Qahera, the Arabic word for ‘Cairo’, is on a mission to combat “misogyny and Islamophobia, among other things,” said 19-year-old comic designer Deena Mohamed, whose work is presented in Arabic and English.

The name Cairo “has so many strong meanings, like ‘vanquisher’ and ‘conqueror.’ It seemed appropriate for a superhero,” Mohamed told Al Arabiya News.

“It seemed only natural for her to combat sexual harassment in Egypt, because she mostly deals with issues that frustrate me, and this was a significant one that needed to be addressed,” Mohamed added.

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En Égypte, un super-héros lutte contre le harcèlement sexuel

En Égypte, un super-héros lutte contre le harcèlement sexuel | Égypt-actus | Scoop.it

En Egypte, les cas de viols et d’agressions sexuelles des femmes sont souvent relatés par la presse, à défaut de faire l’objet de plaintes des victimes tant la société égyptienne est très enfermée dans le tabou de la sexualité.

 

Vêtu d'une cape à fleurs, il a besoin d'un chewing-gum à la cannelle pour lutter contre ses ennemis et d'un long repos après ses confrontations – C'est Supermakh !

Briser le tabou du harcèlement sexuel

De retour cette année dans la revue égyptienne de BD intitulée Tok Tok, Supermakh, la version égyptienne de Superman a pour mission principale d'aider les femmes et les jeunes filles à arrêter leurs persécuteurs. En parlant ouvertement du harcèlement sexuel, Supermakh brise un tabou social très répandu en Egypte et cherche à traiter le problème avec légèreté tout en soulignant les raisons et facteurs qui permettent à cette pratique de se poursuivre dans le pays. La BD offre aussi des modèles aux hommes et aux femmes pour gérer le harcèlement sexuel et des exemples montrant des relations respectueuses entre les deux sexes. En brisant le silence et en parlant de harcèlement sexuel dans la culture populaire, Supermakh pourrait enfin contribuer à mettre fin à ce grave problème.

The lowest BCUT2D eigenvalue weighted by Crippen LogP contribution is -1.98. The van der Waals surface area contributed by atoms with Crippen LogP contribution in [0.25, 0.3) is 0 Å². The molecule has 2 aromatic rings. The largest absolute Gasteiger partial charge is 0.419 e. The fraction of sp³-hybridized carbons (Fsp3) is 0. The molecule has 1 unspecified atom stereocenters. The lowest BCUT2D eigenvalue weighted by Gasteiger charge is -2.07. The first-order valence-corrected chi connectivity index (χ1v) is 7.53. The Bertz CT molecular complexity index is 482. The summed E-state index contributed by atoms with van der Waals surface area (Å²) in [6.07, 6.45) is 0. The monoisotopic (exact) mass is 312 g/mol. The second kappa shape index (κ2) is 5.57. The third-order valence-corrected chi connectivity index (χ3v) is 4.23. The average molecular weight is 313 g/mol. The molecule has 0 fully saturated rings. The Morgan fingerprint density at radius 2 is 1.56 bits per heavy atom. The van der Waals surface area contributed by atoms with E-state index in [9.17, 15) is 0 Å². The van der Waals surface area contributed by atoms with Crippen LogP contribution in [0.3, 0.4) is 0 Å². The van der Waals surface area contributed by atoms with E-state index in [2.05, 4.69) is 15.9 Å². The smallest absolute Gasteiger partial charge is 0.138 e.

La société égyptienne – musulmane ou chrétienne – est, en général, assez conservatrice et le sexe demeure un sujet tabou dont il ne faut pas parler. Aussi les femmes sont-elles souvent gênées d'aller porter plainte pour harcèlement sexuel. De plus, les plaintes signalées à la police reçoivent en général une réponse médiocre ou inadaptée, conduisant beaucoup de femmes à penser qu'il est vain d'aller demander de l'aide. Toutefois, personne ne s'attaquera à ce problème si le silence sur ce sujet perdure.

 

Plus: http://www.jolpress.com/egypte-harcelement-sexuel-super-heros-supermakh-article-818700.html

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National Council for Women fights sexual harassment

National Council for Women fights sexual harassment | Égypt-actus | Scoop.it

Egypt’s National Council for Women (NCW) has put forward a new bill against sexual harassment to the cabinet, according to state-owned Al-Ahram.

The bill proposes a minimum sentence of one year to five years in prison for harassers, along with fines of up to EGP 10,000.

Sexual harassment in the workplace would result in a minimum three-year prison sentence and a minimum fine of EGP 10,000.

 

Salma Hegab | Daily news Egypt

More : http://www.dailynewsegypt.com/2013/04/06/national-council-for-women-fights-sexual-harassment/

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Women suffer under Egypt's radical rule – in pictures

Women suffer under Egypt's radical rule – in pictures | Égypt-actus | Scoop.it

Photographer Gary Calton and reporter Tracy McVeigh travelled with Plan Egypt to cover the story of the women taking to the streets, opposing a new constitution that sweeps away their rights and opens the way for girls of 13 to be married. Their protests bring them into violent confrontation with government supporters.


The Guardian

http://www.guardian.co.uk/world/gallery/2013/mar/31/egypt-cairo-women-rights-revolution?utm_medium=referral&utm_source=t.co

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Women only: Will a segregated transport system solve the problem of harassment - or perpetuate it?

Women only: Will a segregated transport system solve the problem  of harassment - or perpetuate it? | Égypt-actus | Scoop.it

“Women only,” a driver’s assistant calls out loudly, while expertly hanging out the door of a microbus on the corner of Abbas al-Aqqad Street, in the upper-middle class neighborhood of Nasr City.

As he repeats the call, women start piling up to board the microbus, labeled with a bright orange banner reading: “Transportation for women only, by the Strong Egypt Party.”